According to O’Neal, “there doesn’t seem to be any accountability in the Florida state government.” “Elected officials found in violation of ethics complaints have no repercussions, yet you can have the governor fire them for doing their jobs.”
O’Neal claims that the governor’s suspension of Orange-Osceola State Attorney Monique Worrell, which received widespread media attention, is at odds with the governor’s glacial pace in issuing ethics rules.
The governor’s slowness in signing ethics orders doesn’t square with his recent, high-profile suspension of Orange-Osceola State Attorney Monique Worrell, O’Neal said.
DeSantis said that Worrell, a Democrat, was “clearly and fundamentally derelict” in her responsibilities since she did not aggressively prosecute crime. To Worrell, the governor’s move reeked of partisanship.
The root cause of the ethics backlog remains unknown. DeSantis’s spokesperson, Jeremy Redfern, declined to comment. Although it was mentioned in a 2020 USA Today Network article and again in a WFLA television program in July, the topic has mostly gone unnoticed in Florida politics.
DeSantis, while campaigning, has promised to “break the swamp” in Washington and take a hard line against corruption if he is elected president.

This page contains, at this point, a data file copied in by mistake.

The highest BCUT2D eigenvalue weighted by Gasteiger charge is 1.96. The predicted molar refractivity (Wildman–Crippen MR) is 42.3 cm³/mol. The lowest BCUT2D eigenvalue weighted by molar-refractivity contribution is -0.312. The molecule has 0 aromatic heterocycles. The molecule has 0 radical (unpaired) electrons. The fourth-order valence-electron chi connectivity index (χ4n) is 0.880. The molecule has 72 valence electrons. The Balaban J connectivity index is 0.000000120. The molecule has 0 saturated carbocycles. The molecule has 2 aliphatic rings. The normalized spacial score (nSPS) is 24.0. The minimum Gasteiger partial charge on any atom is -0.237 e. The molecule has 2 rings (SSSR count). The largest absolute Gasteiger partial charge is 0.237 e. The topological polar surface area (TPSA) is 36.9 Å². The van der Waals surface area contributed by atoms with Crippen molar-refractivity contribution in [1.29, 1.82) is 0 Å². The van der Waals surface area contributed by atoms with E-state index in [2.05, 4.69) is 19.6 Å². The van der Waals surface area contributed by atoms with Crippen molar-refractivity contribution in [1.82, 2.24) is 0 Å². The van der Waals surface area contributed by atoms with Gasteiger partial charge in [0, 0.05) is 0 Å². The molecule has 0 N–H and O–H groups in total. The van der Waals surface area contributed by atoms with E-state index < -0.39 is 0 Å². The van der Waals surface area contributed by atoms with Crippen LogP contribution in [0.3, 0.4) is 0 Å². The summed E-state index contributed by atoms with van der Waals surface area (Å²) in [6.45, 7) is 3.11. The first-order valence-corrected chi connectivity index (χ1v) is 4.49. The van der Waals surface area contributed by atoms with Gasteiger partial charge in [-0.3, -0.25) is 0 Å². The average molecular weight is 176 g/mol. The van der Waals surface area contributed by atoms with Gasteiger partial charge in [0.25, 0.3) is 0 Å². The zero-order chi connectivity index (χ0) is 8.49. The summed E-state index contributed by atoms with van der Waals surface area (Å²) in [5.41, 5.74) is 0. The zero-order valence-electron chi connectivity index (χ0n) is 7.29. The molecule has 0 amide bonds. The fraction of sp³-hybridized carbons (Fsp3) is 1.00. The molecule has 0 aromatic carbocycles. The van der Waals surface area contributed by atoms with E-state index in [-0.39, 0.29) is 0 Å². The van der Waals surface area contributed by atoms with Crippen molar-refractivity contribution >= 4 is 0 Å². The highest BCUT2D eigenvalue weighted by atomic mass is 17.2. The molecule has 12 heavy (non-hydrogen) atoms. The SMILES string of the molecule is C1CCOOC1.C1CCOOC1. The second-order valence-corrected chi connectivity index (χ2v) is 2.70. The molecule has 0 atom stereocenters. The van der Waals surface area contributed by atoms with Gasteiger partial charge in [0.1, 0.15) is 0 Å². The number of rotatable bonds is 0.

In one speech, DeSantis promised to usher in “a new era of accountability with these agencies in D.C.” on his first day in office.
There are numerous high-profile instances on the list of suggested directives, and they include both Republicans and Democrats.
Ex-Manatee County commissioner Vanessa Baugh was called out for putting herself, a developer, and three people on a VIP list for a COVID-19 vaccination pop-up event in February 2021, when demand was strong for the injection. Baugh is a huge DeSantis fan and even voted to have a park named after the governor.
Baugh, who claimed she declined the vaccination at the pop-up event, consented in November to pay a $8,000 fine after the commission concluded she had broken the ethics code by using her office to break the county’s COVID-19 vaccine distribution policy.
Alex Rodriguez, a spoiler candidate running as an independent in the South Florida state senate contest in 2020, has been recommended to be fined $20,000 for ethical violations.